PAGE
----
With emergency debt moratoriums now in place in many countries, at-risk households and businesses, especially small and medium-sized businesses, are facing repayments on loans they can no longer afford. It threatens to unleash a wave of default, with far-reaching consequences for economic recovery, especially in low- and middle-income countries that are already struggling to revive growth.
More time to limit damage. But it requires public and private sector actors to recognize the problem before it degenerates into a comprehensive crisis, and to manage it effectively and efficiently. So far, there seems to be little appetite for the kind of transparency it would require. In fact, according to data provided by financial institutions to the International Monetary Fund, there is no problem, non-performing loan rates remained flat in 2019-2020 in a large sample of advanced and emerging economies that have adopted tolerance policies.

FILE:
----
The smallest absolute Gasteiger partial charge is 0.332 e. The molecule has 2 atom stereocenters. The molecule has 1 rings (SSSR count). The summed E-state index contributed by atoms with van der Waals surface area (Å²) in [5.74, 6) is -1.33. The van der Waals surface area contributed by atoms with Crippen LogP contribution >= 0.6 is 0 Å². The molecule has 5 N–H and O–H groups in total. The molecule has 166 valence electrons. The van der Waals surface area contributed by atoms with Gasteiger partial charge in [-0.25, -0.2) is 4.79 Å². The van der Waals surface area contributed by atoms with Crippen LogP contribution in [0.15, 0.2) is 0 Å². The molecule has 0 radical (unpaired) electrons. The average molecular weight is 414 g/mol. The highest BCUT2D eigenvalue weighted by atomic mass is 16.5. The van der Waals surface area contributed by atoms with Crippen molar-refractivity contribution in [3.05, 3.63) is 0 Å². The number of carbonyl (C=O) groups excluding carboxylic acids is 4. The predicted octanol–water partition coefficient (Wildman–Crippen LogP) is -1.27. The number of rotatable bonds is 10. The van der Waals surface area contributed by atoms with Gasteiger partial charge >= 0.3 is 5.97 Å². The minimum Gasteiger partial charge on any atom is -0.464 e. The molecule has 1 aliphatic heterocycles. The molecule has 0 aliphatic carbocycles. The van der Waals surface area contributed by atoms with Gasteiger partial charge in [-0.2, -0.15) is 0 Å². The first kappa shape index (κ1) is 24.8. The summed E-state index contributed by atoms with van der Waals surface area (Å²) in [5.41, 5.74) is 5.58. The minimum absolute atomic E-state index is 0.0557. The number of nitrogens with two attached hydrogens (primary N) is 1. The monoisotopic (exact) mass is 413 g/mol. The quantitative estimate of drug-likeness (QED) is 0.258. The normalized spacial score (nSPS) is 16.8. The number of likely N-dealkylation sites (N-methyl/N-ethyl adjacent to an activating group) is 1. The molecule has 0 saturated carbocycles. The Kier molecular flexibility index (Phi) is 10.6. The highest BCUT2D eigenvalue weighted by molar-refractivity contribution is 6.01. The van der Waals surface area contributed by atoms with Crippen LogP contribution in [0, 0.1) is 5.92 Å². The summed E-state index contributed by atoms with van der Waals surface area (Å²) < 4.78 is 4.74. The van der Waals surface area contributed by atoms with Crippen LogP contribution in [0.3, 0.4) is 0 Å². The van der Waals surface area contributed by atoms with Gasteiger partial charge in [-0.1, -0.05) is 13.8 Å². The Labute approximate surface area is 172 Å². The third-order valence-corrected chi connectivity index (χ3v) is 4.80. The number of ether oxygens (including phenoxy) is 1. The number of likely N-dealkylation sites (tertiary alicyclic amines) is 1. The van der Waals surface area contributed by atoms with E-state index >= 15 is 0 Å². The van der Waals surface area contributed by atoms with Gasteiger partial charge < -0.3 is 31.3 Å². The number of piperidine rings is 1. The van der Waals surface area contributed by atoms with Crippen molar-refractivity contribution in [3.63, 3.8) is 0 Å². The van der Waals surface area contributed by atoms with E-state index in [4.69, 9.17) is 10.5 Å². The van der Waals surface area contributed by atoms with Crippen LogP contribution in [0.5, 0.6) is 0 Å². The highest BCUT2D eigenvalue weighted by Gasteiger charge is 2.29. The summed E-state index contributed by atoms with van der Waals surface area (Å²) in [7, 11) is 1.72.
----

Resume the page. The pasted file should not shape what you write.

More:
Data from the MasterCard Institute of Economics, which covers 165 countries, tells a very different story, with permanent business failures rising by almost 60% in 2020 compared to their baseline level before the pandemic (2019). Although the situation has improved in 2021, almost 15% of countries, most of which are low- and middle-income, are still reporting increases in permanent business failures.
The World Bank’s Pulse Survey, which covers 24 low- and middle-income countries, provides a similarly turbulent picture. As the graph shows, from January 2021, 40% of the firms surveyed expected to build up arrears within six months, including more than 70% of firms in Nepal and the Philippines and more than 60% of firms in Turkey and South -Africa.